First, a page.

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HSC160 Week 10 Notes

by: Jennifer Miner

HSC160 Week 10 Notes HSC 160

Marketplace > Ball State University > HSC 160 > HSC160 Week 10 Notes
Jennifer Miner
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These notes cover Chapter 10: Fitness. These notes provide a chapter 10 quiz, I clicker questions, and lecture content.
Fundamentals of Human Health
Dr. Otiam
Class Notes
Fundamentals of Human Health
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This 8 page Class Notes was uploaded by Jennifer Miner on Saturday March 26, 2016. The Class Notes belongs to HSC 160 at Ball State University taught by Dr. Otiam in Summer 2015. Since its upload, it has received 12 views.


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Date Created: 03/26/16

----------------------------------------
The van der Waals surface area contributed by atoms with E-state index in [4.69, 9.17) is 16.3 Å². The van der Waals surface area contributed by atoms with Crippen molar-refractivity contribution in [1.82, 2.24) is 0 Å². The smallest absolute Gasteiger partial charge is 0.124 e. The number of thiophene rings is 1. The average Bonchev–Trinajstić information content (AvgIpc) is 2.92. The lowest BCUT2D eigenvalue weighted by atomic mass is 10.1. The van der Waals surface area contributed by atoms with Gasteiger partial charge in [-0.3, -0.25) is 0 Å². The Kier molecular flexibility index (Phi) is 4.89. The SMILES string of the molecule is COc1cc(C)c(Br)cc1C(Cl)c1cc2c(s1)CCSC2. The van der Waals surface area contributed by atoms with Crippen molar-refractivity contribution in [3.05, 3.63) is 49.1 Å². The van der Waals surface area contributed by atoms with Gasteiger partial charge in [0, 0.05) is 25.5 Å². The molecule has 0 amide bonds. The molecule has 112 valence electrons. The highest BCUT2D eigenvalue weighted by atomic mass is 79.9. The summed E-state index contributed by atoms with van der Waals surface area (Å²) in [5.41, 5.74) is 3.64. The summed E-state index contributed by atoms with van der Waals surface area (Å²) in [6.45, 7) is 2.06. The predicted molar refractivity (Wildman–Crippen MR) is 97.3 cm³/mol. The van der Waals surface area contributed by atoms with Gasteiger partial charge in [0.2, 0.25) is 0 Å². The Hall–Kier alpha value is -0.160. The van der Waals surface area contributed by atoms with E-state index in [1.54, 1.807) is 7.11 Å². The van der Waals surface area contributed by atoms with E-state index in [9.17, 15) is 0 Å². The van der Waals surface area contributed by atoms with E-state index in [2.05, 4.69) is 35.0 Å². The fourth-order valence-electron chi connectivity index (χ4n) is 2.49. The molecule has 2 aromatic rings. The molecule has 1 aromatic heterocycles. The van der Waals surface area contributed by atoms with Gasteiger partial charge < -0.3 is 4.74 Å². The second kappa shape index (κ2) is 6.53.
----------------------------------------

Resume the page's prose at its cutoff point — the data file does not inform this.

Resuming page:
HSC 160 WEEK 10 Chapter 10 Fitness Chapter 10 Quiz Bold Questions are Iclicker Questions 1. The Maximum volume of oxygen consumed by the muscles during exercise defines: a. AEROBIC CAPACITY 2. Flexibility is the range of motion around: a. A JOINT OR SERIES OF JOINTS 3. Theresa wants to lower her ratio of fat to her total body weight. She wants to work  on her: a. BODY COMPOSITION 4. Miguel is a runner able to sustain moderate­intensity, whole­body activity for an  extended amount of time. The ability relates to what component of physical fitness? a. CARDIORESPIRATORY FITNESS 5. The “talk­test” measures: a. EXERCISE INTENSITY 6. An example of aerobic exercise is: a. BRISK WALKING 7. Isabella has been lifting 95 pounds while doing leg curls. To become stronger, she  began lifting 105 pounds. What principle of strength development does this  represent? a. OVERLOAD 8. Which of the following includes sequences of movement specifically designed to  increase strength? a. PILATES 9. People with type 2 diabetes: a. CAN IMPROVE BLOOD GLUCOSE LEVELS THROUGH PHYSICAL  ACTIVITY 10. Overuse injuries can be prevented by: a. MONITORING QUANTITY AND QUALITY OF WORKOUTS ______________________________________________________________________________ 10­1 1. Physical activity: any body movement that works your muscles, uses more energy than  when resting, and enhances health. a. 3 categories: i. Physical activity for health 1. Physical inactivity = 6.7% of CHD cases, 8.3% of type 2 diabetes  cases, 12.4% of breast cancer cases, and 12.0% of colon cancer  cases (10.8 percent of US deaths) ii. Physical activity for fitness 1. Fitness: refers to a set of health and performance­related attributes  2 .     Core Components of Physical Fitness a. Cardiorespiratory fitness: i. The ability of the heart, lungs, and blood vessels to  supply body with oxygen ii. Measured by determining aerobic capacity/power  (the volume of oxygen the muscles consume during  exercise) iii. Run or walk test on treadmill b. Muscular strength  i. Refers to the amount of force a muscle or group of  muscles is capable of exerting in one contraction c. Muscular endurance i. The ability of a muscle or group of muscles to exert  force repeatedly without fatigue   ii. Curl up test (the more repetitions) d. Flexibility i. Refers to the range of motion or the amount of  movement possible at a particular joint or series of  joints e. Body composition i. The amount and relative proportions and  distribution of fat mass and fat­free mass in the  body iii. Physical activity for performance 1. Involves improving ability to perform a task 2. Agility, balance, coordination, power, speed, and reaction time 2. Exercise: planned, structured, and repetitive bodily movement done to improve or  maintain one or more components of physical fitness 10­2 1. Health benefits of regular physical activity: a. Reduced risk of cardiovascular disease b. Reduced risk of metabolic syndrome and type 2 diabetes c. Reduced risk of cancer d. Improved bone mass and reduced risk of osteoporosis e. Improved weight control f. Improved immunity g. Improved back strength h. Improved mental health and stress management i. Longer life span 10­3 2. Initial conditioning stage: begin at levels lower than those recommended for physical  fitness  3. Obstacles for physical activity a. Lack of time i. Solution: multitask, chose activities that require less time  b. Social influence  i. Join a class, plan physical activity dates, invite family & friends c. Lack of motivation/will power/energy  i. Give yourself an incentive d. Lack of resources  i. Find an activity that requires little to no equipment 10­4 Types of fitness equipment: 1. Heart rate monitor  2. Pedometer 3. Stability Ball 4. Balance Board 5. Resistance band 6. Medicine ba ll 7. Free weights  8. Elliptical trainer 9. Stair climber 10. Stationary bike 11. Treadmill  10­5 1. SMART goals: specific, measurable, action­oriented, realistic, and time­orientated  a. Specific: i. “I’ll participate in a resistance training program that targets all of the  major muscle groups 3­5 days per week” b. Measurable: i. “I’ll improve my fitness classification to average” c. Action­oriented: i. “I’ll meet with a personal trainer to learn how to safely do resistance and  to plan a workout” d. Realistic i. “I’ll increase the weight I can lift by 20 percent” e. Time­oriented  i. “I’ll try my new weight program for 8 weeks, then reassess” 2. FITT principle: frequency, intensity, time, and type a. Frequency: i. Refers to how often you must exercise b. Intensity: i. Refers to how hard your workout must be c. Time: i. Or “duration” refers to how many minutes or repetitions of an exercise are required per session d. Type: i. Refers to the kind of exercises performed  10­6 Cardiorespiratory Fitness 1. FITT requirements: a. The most effective aerobic exercises for building cardiorespiratory fitness are  total body activities involving the large muscle group (3 – 5 days per week of  vigorous, rhythmic, continuous activity  i. F: at least 3 times a week or moderately at least five times a week ii. I: use target heart rate to determine intensity 1. Substitute your age to determine your target heart rate training  range, then multiply by 0.64 and 0.94 to determine the lower and  upper limits of your target range 2. Talk­test iii. T: vigorous activities be performed for at least 20 minutes at a time and  moderate activated for at least 30 iv. T: any sort of rhythmic, continuous, and vigorous physical activity that  can be done for 20 or more minutes (walk, jog, bike ) b. Incorporate cardiorespiratory fitness into daily life i. You will add more exercise into daily routine  ii. Walking or biking can save you money iii. Walking or biking can save you time iv. You can enjoy being outside v. You will make a significant contribution to the reduction of air pollution 10­7 Muscular Strength and Endurance  1. FITT requirements: a. 2­3 days per week of exercises that train the major muscle groups, using enough  sets and repetitions and enough resistance to maintain or improve muscular  strength and endurance i. F: 8­10 exercises that train the major muscle groups for 2­3 days a week 1. Reversibility: if exercising stops, the body will decondition ii. I: must know the maximum amount of weight you can lift in one  contraction (one repetition maximum) 1. Overload muscles  iii. T: measured not in minutes but in repetitions and sets iv. T: body weight or devices that provide a fixed/variable resistance  1. Specificity: certain group of muscles 2. Exercise selection: select 8­10 exercises for one group of muscles 3. Exercise order: get large­muscle groups before small­muscle  groups, multiple joint before single joint, high­intensity before  low­intensity  10­8 Flexibility  1. FITT requirements: a. F: 2­3 day a week min. for flexibility training b. I: hold static stretching positions at “point of tension” but not pain c. T: hold stretch for 10­30 seconds d. T: Static stretching i. Slowly and gradually lengthens a muscles or group of muscles and  attached tendons  10­9 Fitness Plan 1. Develop progressive plan a. Increase frequency duration over time b. Vary type of exercise c. Reevaluate goals and plans each month 2. Design exercise session a. Warm up 5­15 minutes b. Cardiorespiratory training and/or resistance training c. Cool down 5­10 minutes / low intensity & stretching 10­10 1. Strong Core: a. Yoga, tai chi, and Pilates b. Provides a stable center of gravity & more stable platform for movement c. Reduces chance of injury / mind and body coordination 2. Core Strength Training:  a. Involves the muscles of the deep back and abdominal muscles that attach to the  spine and pelvis b. Yoga: i. Controlled breathing and static physical exercise ii. Improves flexibility, vitality, posture, agility, coordination, muscular  strength, and endurance c. Tai chi: i. Combines stretching, balance, muscular endurance, coordination, and  meditation (meditation in motion)  d .     Pilates i. Combines stretching with movement against resistance ii. Sequences of movements designed to increased strength 10­11 1. Asthma:  a. regular physical activity strengthens respiratory muscles, improves immune  system functioning, and helps in weight maintenance  b. Keep inhaler near by 2. Obesity:  a. Limitations: heat intolerance, shortness of breath during physical acitivities, lack  of flexibility, musculoskeletal injuries b. Activities recommended: 30 minutes or more (walking, swimming, biking /  cardiorespiratory and resistance­training activities) 3. CHD & Hypertension: a. Vigorous activity: increases risk of sudden cardiac death and heart attack  4. Diabetes:  a. Physical activity: benefits individuals with diabetes by controlling blood glucose  by improving insulin transport into cells, controlling body weight, and reducing  risk of heart disease 5. Older Adults: a. Physical activity: increases life expectancy by limiting development and  progression of chronic diseases and disabling conditions  b. Non­weight­bearing activities (cycling and swimming) 10­12 Nutrition & Exercise 1. Carbohydrates: a. Stored in muscles and liver as glycogen b. Glycogen: i. Provides energy during physical activity  3. Fats: a. Provide twice the amount of energy in carbohydrates per gram 4. Proteins: a. Important for muscle repair and growth 5. Water: a. Hydration 6. Timing your Food Intake: a. Eat larger meals at least 3­4 hours before you begin exercise b. Smaller meals (snacking) eaten about an hour before beginning exercise 7. Staying Hydrated: a. The goal of fluid replacement is to prevent excessive dehydration b. Drink before, during, and after exercise c. Hyponatremia: i. Water intoxication, if you drink too much during endurance events 8. Dietary Supplements a. Deliver nutrients needed for muscle recovery as well as some that include  additional “performance enhancers” 10­13 Injuries  1. Traumatic injuries: occur suddenly and violently, typically by accident  2. Overuse Injuries: occur because of the cumulative, day­after­day stresses placed on  tendons, muscles, and joints  Common Overuse Injuries 1. Common sites of overuse injuries are the hip, knee, shoulder, and elbow joints a. Plantar Fasciitis i. An inflammation of the tissue that runs from heel to toe on bottom of foot ii. Pain and tenderness under ball of the foot, at the heel, or both b. Shin Splints i. General term for any pain that occurs on the front of part of the lower legs ii. Inside of tibia, muscle irritation and irritation of tissues attaching the  muscles to the bone c. Runner’s knee  i. Describes a series of problems involving the muscles, tendons, and  ligaments of the knee ii. Most common cause is abnormal movements in knee cap & most common in women due to wider pelvis iii. Pain experienced when downward pressure is applied to the kneecap after  the knee is straightened fully  1. Pain, swelling, redness, tenderness of kneecap  2. Treatment: (RICE) a. R: rest b. I: ice c. C: compression d. E: elevation 3. Preventing Injury a. Using common sense and identifying and using proper gear and equipment can  help you avoid injury i. Appropriate footwear ii. Protective equipment  4. Exercising in the Heat a. Heat Cramps: i. Heat­related involuntary and forcible muscle contractions that cannot be  relaxed ii. Can be prevented by fluids and electrolytes lost during sweating b. Heat exhaustion: i. Mild form of shock caused by excessive water loss due to intense or  prolonged exercise in hot/humid environment  ii. Nausea, headache, fatigue, dizziness, and faintness iii. Goosebumps/chills, skin is cool and moist c. Heatstroke: i. “sunstroke” life­threatening condition that occurs when body’s heat  production exceeds cooling capacity ii. 105 – 110 degrees F iii. Can cause brain damage, disability, or death iv. Dry, hot, red skin, high temperature & heart rate 5. Exercising in the Cold a. Hypothermia: i. When body temperature drops below 95 degrees ii. To prevent: 1. Analyze weather conditions (wind/humidity), have a friend with  you, wear layers, keep head/hands/feet warm, do not become  dehydrated